Tribeca Film Festival
From April 15–26, the Tribeca Film Festival will be the place to catch all the movies (narrative features, documentaries, shorts, multimedia—you name it) you can't see at your local multiplex, making it the perfect opportunity to introduce your teen to non-blockbuster cinema. Past films have run the gamut from a sexy, modern version of Lady Chatterley’s Lover, to an Irish slapstick comedy about an out-of-hand bachelor weekend, to a documentary about the NY Knicks. But Tribeca isn’t just for independent and foreign movies—It also presents a special (car-free) drive-in series that screens American classics, like Mary Poppins and Splash (yes, Splash is considered a golden oldie now). Interested? Act fast. Tickets go on sale in March and sell out quickly. If you miss the window of opportunity, there’s always their online festival (which lets you stream exclusive features and shorts from their official line up and vote for your favorites), and plenty of other NYC film fests, like The Unusual Film Festival, the New Directors Film Festival and the French Film Festival in March; the Latin American Film Festival and the Bad Film Festival in April; the Soho and Brooklyn Film Festivals in May and the Human Rights Film Festival in June.
54 Varick St. 212-941-2400, tribecafilm.com. $10–18/person depending on day and time, with $2 off every evening and weekend ticket for students (in-person only, ID required).
Trapeze School of NY
Help your teen feel even more invincible by taking them for a whirl on a flying trapeze. Starting in May, the Trapeze School of NY's outdoor classes at Pier 40 and South Street Seaport will have you swinging through the air and attempting knee-hangs and catches while tourists gaze up in wonder. Remember to wear tight-fitting clothes that cover as much skin as possible (so you don’t hurt yourself when flopping down into the net), to put up your hair, bring socks, light slippers and, on hot days, a towel—because you will be sweaty. And terrified. But, you’ll be making a one-of-a-kind memory with your teen, so it's worth it.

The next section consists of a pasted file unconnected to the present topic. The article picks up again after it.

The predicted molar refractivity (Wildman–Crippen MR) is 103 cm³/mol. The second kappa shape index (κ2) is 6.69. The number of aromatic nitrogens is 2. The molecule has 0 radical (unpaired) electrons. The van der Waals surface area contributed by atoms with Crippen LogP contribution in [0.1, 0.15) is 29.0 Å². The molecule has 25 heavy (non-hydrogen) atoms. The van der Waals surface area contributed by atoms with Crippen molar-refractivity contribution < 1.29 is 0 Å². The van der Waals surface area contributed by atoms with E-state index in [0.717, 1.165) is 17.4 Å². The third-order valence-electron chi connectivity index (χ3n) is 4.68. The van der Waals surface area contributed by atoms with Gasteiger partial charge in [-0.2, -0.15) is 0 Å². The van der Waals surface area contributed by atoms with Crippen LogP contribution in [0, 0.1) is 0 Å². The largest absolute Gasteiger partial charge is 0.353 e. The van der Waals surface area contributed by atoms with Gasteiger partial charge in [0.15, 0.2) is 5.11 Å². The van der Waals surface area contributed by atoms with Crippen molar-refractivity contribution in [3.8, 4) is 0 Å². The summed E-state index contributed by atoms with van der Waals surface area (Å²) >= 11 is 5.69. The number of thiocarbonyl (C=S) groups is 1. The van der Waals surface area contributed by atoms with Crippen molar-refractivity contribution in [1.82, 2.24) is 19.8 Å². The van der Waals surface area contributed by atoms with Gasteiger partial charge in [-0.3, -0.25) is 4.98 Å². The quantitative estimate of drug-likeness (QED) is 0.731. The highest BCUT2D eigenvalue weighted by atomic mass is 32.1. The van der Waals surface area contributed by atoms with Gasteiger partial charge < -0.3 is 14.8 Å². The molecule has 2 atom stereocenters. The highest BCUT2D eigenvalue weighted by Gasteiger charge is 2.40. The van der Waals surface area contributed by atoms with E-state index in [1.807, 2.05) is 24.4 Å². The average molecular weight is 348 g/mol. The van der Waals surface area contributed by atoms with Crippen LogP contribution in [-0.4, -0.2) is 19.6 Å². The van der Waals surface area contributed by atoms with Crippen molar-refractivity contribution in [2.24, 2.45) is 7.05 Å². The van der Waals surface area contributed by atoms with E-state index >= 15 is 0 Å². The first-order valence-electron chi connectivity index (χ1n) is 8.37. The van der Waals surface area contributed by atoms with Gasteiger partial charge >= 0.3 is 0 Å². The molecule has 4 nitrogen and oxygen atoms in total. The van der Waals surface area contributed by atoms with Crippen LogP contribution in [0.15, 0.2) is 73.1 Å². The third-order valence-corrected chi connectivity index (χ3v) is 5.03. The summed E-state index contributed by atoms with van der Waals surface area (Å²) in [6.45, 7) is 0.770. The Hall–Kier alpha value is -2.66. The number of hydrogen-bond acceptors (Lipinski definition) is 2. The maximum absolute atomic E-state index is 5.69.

Pier 16, South Street Seaport & Pier 40, Hudson River Park. 212-242-8769, trapezeschool.com. $50-70/person, depending on day and time.
Amateur Night at the Apollo Theater
Long before Star Search or American Idol there was Amateur Night at the Apollo. Since 1933, this star-minting competition has been churning out legends like Ella Fitzgerald, Stevie Wonder, Michael Jackson, James Brown and Lauryn Hill, and lucky audience members have been the first to see—and hear—them all. Your clapping determines which three acts get to move on to the next round of competition (and your boos trigger a tap-dancing “executioner,” who literally forces an unpopular act off the stage—whether or not they’re done). The 2015 season goes straight through November (every Wednesday at 7:30 pm), making spring and summer the ideal time to grab a seat as the contest heats up in anticipation of the fall Top Dog showdown, where weekly first, second and third-place winners go head to head for the chance to be crowned season winner.